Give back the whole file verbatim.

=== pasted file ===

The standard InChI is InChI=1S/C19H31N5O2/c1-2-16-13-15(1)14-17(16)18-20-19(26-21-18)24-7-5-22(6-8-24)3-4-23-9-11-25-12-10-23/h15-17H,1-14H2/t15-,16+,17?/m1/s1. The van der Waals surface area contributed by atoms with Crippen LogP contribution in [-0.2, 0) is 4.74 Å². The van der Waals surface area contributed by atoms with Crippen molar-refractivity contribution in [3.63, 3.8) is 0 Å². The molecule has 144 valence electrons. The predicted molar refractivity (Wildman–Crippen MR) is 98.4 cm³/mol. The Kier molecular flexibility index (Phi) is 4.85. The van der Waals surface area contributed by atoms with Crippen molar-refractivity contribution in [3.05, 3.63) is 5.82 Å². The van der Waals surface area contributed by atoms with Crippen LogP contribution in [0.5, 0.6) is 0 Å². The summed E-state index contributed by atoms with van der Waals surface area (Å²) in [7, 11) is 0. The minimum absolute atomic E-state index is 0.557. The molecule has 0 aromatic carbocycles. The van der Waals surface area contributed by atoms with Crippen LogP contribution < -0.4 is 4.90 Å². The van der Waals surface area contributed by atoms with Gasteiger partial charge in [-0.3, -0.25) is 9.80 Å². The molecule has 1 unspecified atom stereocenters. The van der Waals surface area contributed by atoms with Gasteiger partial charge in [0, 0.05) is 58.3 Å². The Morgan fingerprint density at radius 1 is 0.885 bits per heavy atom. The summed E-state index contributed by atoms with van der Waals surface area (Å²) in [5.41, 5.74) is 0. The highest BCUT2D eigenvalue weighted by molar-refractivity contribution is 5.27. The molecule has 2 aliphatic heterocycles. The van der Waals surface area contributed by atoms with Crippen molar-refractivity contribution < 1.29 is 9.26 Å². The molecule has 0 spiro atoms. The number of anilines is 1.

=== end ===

The standard InChI is InChI=1S/C19H31N5O2/c1-2-16-13-15(1)14-17(16)18-20-19(26-21-18)24-7-5-22(6-8-24)3-4-23-9-11-25-12-10-23/h15-17H,1-14H2/t15-,16+,17?/m1/s1. The van der Waals surface area contributed by atoms with Crippen LogP contribution in [-0.2, 0) is 4.74 Å². The van der Waals surface area contributed by atoms with Crippen molar-refractivity contribution in [3.63, 3.8) is 0 Å². The molecule has 144 valence electrons. The predicted molar refractivity (Wildman–Crippen MR) is 98.4 cm³/mol. The Kier molecular flexibility index (Phi) is 4.85. The van der Waals surface area contributed by atoms with Crippen molar-refractivity contribution in [3.05, 3.63) is 5.82 Å². The van der Waals surface area contributed by atoms with Crippen LogP contribution in [0.5, 0.6) is 0 Å². The summed E-state index contributed by atoms with van der Waals surface area (Å²) in [7, 11) is 0. The minimum absolute atomic E-state index is 0.557. The molecule has 0 aromatic carbocycles. The van der Waals surface area contributed by atoms with Crippen LogP contribution < -0.4 is 4.90 Å². The van der Waals surface area contributed by atoms with Gasteiger partial charge in [-0.3, -0.25) is 9.80 Å². The molecule has 1 unspecified atom stereocenters. The van der Waals surface area contributed by atoms with Gasteiger partial charge in [0, 0.05) is 58.3 Å². The Morgan fingerprint density at radius 1 is 0.885 bits per heavy atom. The summed E-state index contributed by atoms with van der Waals surface area (Å²) in [5.41, 5.74) is 0. The highest BCUT2D eigenvalue weighted by molar-refractivity contribution is 5.27. The molecule has 2 aliphatic heterocycles. The van der Waals surface area contributed by atoms with Crippen molar-refractivity contribution < 1.29 is 9.26 Å². The molecule has 0 spiro atoms. The number of anilines is 1.